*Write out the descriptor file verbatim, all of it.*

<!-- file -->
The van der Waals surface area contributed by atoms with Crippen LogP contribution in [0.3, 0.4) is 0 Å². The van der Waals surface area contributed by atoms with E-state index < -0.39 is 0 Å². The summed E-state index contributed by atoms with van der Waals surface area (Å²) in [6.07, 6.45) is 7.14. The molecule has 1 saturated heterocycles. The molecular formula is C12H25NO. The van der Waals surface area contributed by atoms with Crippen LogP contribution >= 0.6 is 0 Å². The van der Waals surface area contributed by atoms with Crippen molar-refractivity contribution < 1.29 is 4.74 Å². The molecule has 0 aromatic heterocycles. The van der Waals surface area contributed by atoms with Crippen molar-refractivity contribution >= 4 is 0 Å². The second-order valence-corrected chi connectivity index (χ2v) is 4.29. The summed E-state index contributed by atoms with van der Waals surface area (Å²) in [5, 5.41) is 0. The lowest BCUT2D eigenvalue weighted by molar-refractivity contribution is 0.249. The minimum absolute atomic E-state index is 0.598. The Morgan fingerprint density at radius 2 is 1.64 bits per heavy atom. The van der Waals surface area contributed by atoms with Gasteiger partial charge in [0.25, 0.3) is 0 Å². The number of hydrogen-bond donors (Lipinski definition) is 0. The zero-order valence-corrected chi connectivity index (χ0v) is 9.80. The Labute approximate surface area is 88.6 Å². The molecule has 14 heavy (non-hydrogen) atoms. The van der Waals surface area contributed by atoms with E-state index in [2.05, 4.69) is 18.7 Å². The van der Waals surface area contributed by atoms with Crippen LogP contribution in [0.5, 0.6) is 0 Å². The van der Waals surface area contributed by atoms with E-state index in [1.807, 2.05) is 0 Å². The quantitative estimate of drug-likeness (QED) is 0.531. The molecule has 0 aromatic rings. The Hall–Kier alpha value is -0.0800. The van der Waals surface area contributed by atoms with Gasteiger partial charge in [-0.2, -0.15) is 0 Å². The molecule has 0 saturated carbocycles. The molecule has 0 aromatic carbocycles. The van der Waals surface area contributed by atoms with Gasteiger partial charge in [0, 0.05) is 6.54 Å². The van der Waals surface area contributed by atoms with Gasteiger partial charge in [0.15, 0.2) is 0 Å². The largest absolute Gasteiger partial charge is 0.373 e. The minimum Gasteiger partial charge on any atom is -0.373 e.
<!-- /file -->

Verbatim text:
The van der Waals surface area contributed by atoms with Crippen LogP contribution in [0.3, 0.4) is 0 Å². The van der Waals surface area contributed by atoms with E-state index < -0.39 is 0 Å². The summed E-state index contributed by atoms with van der Waals surface area (Å²) in [6.07, 6.45) is 7.14. The molecule has 1 saturated heterocycles. The molecular formula is C12H25NO. The van der Waals surface area contributed by atoms with Crippen LogP contribution >= 0.6 is 0 Å². The van der Waals surface area contributed by atoms with Crippen molar-refractivity contribution < 1.29 is 4.74 Å². The molecule has 0 aromatic heterocycles. The van der Waals surface area contributed by atoms with Crippen molar-refractivity contribution >= 4 is 0 Å². The second-order valence-corrected chi connectivity index (χ2v) is 4.29. The summed E-state index contributed by atoms with van der Waals surface area (Å²) in [5, 5.41) is 0. The lowest BCUT2D eigenvalue weighted by molar-refractivity contribution is 0.249. The minimum absolute atomic E-state index is 0.598. The Morgan fingerprint density at radius 2 is 1.64 bits per heavy atom. The van der Waals surface area contributed by atoms with Gasteiger partial charge in [0.25, 0.3) is 0 Å². The number of hydrogen-bond donors (Lipinski definition) is 0. The zero-order valence-corrected chi connectivity index (χ0v) is 9.80. The Labute approximate surface area is 88.6 Å². The molecule has 14 heavy (non-hydrogen) atoms. The van der Waals surface area contributed by atoms with E-state index in [2.05, 4.69) is 18.7 Å². The van der Waals surface area contributed by atoms with Crippen LogP contribution in [0.5, 0.6) is 0 Å². The van der Waals surface area contributed by atoms with E-state index in [1.807, 2.05) is 0 Å². The quantitative estimate of drug-likeness (QED) is 0.531. The molecule has 0 aromatic rings. The Hall–Kier alpha value is -0.0800. The van der Waals surface area contributed by atoms with Gasteiger partial charge in [-0.2, -0.15) is 0 Å². The molecule has 0 saturated carbocycles. The molecule has 0 aromatic carbocycles. The van der Waals surface area contributed by atoms with Gasteiger partial charge in [0, 0.05) is 6.54 Å². The van der Waals surface area contributed by atoms with Gasteiger partial charge in [0.15, 0.2) is 0 Å². The largest absolute Gasteiger partial charge is 0.373 e. The minimum Gasteiger partial charge on any atom is -0.373 e.